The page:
Charlotte County Airport is looking to the state to fund a control tower that officials hope would one day open the small airport to a commercial airline.
The airport needs the tower for safety and to expand, Charlotte County Airport Authority members said. It would cost about $1.2 million, said Gary Quill, the airport's executive director.
Charlotte County Airport is the site of about 80,000 takeoffs and landings per year, Quill said. The control tower would help the facility come closer to its capacity of more than 200,000 takeoffs and landings per year.
"There are restrictions on aircraft flying into non-towered airports, so there would be an increase on the amount of traffic," Quill said.
State Rep. Michael Grant, a Port Charlotte Republican who formerly served on the airport authority, said funding the airport is a priority for Charlotte's legislators during this year's session, which begins March 7 in Tallahassee.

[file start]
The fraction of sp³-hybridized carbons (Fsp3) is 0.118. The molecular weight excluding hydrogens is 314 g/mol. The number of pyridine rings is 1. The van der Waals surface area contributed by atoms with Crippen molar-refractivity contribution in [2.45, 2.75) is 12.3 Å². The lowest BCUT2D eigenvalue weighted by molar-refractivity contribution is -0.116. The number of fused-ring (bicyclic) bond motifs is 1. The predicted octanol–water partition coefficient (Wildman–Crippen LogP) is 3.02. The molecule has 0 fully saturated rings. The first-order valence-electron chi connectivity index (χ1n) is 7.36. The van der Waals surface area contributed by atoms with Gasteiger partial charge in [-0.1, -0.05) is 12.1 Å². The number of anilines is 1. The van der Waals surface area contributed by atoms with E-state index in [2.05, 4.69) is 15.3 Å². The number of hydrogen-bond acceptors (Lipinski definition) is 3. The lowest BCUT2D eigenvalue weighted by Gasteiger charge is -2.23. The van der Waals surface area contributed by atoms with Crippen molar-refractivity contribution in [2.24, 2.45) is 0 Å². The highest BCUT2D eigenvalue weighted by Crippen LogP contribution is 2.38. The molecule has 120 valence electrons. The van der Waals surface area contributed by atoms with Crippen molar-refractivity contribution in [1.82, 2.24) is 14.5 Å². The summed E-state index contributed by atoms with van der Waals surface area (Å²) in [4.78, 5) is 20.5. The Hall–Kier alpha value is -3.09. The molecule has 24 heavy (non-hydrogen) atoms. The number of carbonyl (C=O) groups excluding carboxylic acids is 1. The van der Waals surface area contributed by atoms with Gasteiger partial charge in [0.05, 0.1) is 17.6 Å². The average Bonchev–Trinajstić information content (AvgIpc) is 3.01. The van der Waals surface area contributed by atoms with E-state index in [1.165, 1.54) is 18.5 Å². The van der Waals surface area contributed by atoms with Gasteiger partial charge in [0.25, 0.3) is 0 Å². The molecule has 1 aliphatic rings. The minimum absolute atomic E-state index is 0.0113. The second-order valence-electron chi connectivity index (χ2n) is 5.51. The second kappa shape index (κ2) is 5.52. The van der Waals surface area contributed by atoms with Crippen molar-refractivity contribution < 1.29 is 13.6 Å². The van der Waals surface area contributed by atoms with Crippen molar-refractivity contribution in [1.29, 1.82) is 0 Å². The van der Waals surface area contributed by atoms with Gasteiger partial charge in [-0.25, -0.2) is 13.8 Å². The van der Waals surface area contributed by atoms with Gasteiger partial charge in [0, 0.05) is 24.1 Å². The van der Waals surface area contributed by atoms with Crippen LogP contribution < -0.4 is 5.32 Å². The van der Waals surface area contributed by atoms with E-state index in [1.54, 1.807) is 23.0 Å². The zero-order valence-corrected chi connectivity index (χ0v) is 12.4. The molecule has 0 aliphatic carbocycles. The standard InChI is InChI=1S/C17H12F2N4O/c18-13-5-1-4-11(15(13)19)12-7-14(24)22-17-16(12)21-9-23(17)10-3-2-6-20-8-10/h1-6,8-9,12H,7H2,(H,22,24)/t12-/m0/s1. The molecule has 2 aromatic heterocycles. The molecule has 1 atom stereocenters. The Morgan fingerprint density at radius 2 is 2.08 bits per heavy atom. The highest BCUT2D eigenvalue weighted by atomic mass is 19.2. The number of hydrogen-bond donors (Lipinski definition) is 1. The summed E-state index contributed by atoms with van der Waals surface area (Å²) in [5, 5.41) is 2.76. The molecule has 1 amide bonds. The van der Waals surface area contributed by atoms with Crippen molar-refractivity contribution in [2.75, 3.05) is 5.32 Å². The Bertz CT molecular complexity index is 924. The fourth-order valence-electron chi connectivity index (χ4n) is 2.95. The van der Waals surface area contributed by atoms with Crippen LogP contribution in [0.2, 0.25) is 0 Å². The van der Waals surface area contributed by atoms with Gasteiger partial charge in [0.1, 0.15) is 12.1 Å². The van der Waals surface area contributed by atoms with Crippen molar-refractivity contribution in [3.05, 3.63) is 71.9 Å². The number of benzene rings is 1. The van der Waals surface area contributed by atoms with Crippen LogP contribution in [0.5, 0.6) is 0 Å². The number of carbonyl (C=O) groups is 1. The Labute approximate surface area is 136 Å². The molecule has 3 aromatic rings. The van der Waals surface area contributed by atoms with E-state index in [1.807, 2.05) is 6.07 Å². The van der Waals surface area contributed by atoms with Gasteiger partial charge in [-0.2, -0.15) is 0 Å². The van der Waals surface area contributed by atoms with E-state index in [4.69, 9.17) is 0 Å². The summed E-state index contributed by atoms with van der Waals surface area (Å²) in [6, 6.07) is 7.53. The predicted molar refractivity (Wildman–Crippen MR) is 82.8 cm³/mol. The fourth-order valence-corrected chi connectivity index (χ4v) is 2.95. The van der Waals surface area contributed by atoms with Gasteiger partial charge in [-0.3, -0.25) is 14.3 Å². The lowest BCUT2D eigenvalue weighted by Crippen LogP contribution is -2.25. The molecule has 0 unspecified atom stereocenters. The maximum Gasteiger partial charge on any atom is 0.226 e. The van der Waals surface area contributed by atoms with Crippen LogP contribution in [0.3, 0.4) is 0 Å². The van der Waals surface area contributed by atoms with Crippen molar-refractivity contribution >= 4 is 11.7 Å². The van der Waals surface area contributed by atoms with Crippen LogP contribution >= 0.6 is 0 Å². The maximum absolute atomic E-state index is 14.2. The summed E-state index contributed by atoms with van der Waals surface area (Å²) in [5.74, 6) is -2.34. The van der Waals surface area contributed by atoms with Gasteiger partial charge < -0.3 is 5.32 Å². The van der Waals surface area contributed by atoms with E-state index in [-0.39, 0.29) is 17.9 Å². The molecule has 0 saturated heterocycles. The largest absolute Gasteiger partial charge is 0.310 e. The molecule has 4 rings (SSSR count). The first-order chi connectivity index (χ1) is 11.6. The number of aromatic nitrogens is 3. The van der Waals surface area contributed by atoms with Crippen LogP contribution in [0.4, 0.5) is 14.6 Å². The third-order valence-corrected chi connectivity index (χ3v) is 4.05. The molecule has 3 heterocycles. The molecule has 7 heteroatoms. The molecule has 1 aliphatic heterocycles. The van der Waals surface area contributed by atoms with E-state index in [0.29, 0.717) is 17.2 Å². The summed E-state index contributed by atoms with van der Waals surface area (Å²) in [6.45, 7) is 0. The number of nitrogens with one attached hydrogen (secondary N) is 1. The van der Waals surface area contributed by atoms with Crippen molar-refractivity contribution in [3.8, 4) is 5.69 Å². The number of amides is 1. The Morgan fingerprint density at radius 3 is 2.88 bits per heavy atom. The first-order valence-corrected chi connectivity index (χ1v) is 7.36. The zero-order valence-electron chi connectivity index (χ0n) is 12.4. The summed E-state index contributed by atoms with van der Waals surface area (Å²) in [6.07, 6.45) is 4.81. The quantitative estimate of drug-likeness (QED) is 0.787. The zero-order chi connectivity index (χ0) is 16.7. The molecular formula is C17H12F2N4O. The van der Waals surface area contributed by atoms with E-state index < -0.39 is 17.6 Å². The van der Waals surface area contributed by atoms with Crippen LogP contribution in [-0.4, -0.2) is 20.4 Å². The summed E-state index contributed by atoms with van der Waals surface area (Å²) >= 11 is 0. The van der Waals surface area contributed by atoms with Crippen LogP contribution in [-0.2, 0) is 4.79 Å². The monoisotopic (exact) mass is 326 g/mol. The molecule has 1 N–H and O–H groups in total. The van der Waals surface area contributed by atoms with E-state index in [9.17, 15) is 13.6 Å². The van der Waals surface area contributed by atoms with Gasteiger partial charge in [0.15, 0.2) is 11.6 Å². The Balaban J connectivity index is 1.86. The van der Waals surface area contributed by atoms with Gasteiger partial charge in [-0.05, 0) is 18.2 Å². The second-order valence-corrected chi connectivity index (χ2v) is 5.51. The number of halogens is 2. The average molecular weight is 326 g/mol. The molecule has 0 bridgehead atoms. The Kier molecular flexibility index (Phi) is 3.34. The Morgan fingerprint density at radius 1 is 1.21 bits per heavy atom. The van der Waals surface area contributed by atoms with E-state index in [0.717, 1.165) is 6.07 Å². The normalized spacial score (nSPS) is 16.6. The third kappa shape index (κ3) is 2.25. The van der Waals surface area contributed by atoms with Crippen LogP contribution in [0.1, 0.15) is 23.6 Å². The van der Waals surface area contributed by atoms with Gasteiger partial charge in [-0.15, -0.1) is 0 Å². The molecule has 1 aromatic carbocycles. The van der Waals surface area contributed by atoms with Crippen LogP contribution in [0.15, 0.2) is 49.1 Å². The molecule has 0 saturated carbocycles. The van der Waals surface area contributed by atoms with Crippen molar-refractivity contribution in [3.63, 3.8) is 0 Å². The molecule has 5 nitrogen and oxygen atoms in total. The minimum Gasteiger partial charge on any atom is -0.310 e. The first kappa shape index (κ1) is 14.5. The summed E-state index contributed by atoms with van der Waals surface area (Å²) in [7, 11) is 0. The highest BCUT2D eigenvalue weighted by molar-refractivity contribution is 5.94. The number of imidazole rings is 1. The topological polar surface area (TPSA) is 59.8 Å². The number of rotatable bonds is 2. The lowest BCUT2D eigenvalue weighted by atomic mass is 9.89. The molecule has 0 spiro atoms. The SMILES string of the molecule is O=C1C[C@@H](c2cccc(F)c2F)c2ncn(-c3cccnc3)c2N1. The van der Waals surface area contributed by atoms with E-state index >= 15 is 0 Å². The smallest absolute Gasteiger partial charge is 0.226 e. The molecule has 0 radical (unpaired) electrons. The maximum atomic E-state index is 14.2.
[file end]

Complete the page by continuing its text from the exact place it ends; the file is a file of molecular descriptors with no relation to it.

The tower would allow the airport to host an air traffic controller education program, Grant said.
"They've been working with Edison College over the last few years about doing some training, and having that tower would certainly enhance that," he said.
Charlotte County Airport, which opened during World War II as a training base, is on Airport Road east of Punta Gorda.
Plans for the airport property include a building to house the Military Heritage and Aviation Museum. The airport has also been working on a new lease with FedEx, where the company plans to expand to a 25,000-square-foot building.
The tower project has been in the works for a few years, but was dealt a setback by Hurricane Charley, which took a heavy toll on the airport.
If the state provides enough money to build the control tower, the airport will still need Federal Aviation Administration approval.
That means the tower could easily be 18 months from opening, Quill said.
Airport Authority members say hosting a commercial airline would be unsafe without a control tower.
Airport Authority member Gary Stasko described the current safety situation at the airport as "everybody's on their own, watch out for the other guy."
That's not good enough, said airport commissioner Pam Seay.
"Keeping safety in the air for flying pilots, keeping safety on the ground for taxiing pilots, is essential," she said.
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